9/8/2016 0 Comments
I like to move it, move it...
Being active is good for the body and the brain, no question about it. This is backed up by many research studies and by current governement guidelines.
However, it is important to not confuse exercise (such as doing a sport or attending a fitness class) and movement (active play, walking all or part of the way to school/work/the shop, hanging the washing out). As American biomechanist Katy Bowman demonstrates in Move your DNA, exercise is only one category of movement. It is possible to be both sporty (being very active for two hours a day) and sedentary (sitting or remaining in any other fixed position, such as looking at a screen, for the bulk of the day).
Due to lack of movement, some muscles simply switch off and waste away. I witnessed it on human cadavers. The gluteal muscles become very weak because of long hours spent sitting. The muscle fibers actually come apart, just like in an overcooked bit of chicken. Get the picture? When the glutes don't engage, other muscles take on extra work that they were not designed to do, resulting in imbalances and eventually pain or injury usually at the site where most of the compensation happens.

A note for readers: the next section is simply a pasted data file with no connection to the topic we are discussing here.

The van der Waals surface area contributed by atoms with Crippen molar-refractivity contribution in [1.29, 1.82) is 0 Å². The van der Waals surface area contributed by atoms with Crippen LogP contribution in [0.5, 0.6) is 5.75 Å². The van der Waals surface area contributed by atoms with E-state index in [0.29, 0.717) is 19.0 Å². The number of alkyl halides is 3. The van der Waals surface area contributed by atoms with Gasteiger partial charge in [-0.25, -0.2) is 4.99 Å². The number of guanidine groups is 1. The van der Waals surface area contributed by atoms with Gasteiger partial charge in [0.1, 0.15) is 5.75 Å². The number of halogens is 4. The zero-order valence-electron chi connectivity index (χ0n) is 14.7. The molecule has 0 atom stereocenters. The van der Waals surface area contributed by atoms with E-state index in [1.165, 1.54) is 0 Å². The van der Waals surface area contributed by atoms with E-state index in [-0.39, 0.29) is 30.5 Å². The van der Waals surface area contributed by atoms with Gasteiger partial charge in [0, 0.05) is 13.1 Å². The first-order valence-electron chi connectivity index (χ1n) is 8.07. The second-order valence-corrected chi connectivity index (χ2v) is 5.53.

Exercise usually involves a repetitive motion, using the same groups of muscles in the same or very similar way, which is likely to create imbalances and possibly injuries in the long run. To prevent any weaknesses developing, it is important to move every cell in the body.
Ideally, adults would be moving while working and children would be moving while learning. When that's not possible, movement at every other opportunity is the next best thing. The movements don't have to be big, just varied.
A change of attitude may be necessary, such as being happy when you need to put the bins out, do some weeding, or pop to the shops. Instead of "oh no, not another chore", try "yes, a chance to move my body!".
What are the opportunities for movement in your life?
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Mum of 4, nature lover, passionate about the power of human movement.